INSTITUTO DE DIVERSIDAD Y ECOLOGIA ANIMAL
Unidad Ejecutora - UE
Seasonal trophic ecology of the dominant Antarctic coral Malacobelemnon daytoni (Octocorallia, Pennatulacea, Kophobelemnidae)
SERVETTO, N.; ALURRALDE, G.; ROSSI, S.; FUENTES, V.; LAGGER, C.; SAHADE, R.
MARINE ENVIRONMENTAL RESEARCH
ELSEVIER SCI LTD
Lugar: Amsterdam; Año: 2017 p. 264 - 264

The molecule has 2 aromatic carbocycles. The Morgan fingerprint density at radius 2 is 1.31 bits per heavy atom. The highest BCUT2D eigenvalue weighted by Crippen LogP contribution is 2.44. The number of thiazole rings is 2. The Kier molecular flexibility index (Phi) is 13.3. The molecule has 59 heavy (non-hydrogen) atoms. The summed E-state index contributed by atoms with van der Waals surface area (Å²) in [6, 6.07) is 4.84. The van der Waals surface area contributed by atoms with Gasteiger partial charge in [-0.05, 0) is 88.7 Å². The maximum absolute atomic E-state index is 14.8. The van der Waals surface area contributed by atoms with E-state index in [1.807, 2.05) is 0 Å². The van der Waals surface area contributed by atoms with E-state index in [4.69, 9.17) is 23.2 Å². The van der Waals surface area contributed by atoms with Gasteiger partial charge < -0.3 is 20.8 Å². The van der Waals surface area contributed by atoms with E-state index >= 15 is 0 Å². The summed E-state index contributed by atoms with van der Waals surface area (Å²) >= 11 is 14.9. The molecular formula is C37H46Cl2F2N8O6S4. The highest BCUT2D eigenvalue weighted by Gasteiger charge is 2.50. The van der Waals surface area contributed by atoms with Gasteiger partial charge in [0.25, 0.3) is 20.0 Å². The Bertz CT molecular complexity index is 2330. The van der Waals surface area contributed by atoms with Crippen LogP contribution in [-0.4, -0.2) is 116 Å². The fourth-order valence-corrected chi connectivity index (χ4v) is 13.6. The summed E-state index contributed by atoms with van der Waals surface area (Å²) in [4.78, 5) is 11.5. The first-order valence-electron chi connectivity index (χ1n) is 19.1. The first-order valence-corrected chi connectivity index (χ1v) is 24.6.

Antarctic ecosystems present highly marked seasonal patterns in energy input, which in turn determines the biology and ecology of marine invertebrate species. This relationship is stronger at lower levels of the food web, while upper levels may be less dependent on primary production pulses. The pennatulidMalacobelemnon daytoni, is one of the most abundant species in Potter Cove, Antarctica. In order to assess its trophic ecology and energetic strategies, its biochemical (carbohydrates, proteins and lipids), Fatty Acid (FA) and Stable Isotope (SI) ( d15N and d13C) compositions were studied over a year-round period. The FA and SI profiles suggest an omnivorous diet and opportunistic feeding strategy for the species. These results, together with biochemical analysis (higher lipid and carbohydrate concentration observed in Julyand October 2009), support the hypothesis that resuspension events may be an important source of energy, reducing the seasonality of food depletion periods in winter. The evidence presented here gives us a better insight into the success that this species has in Potter Cove and under the current environmental changes experienced by the Antarctic Peninsula.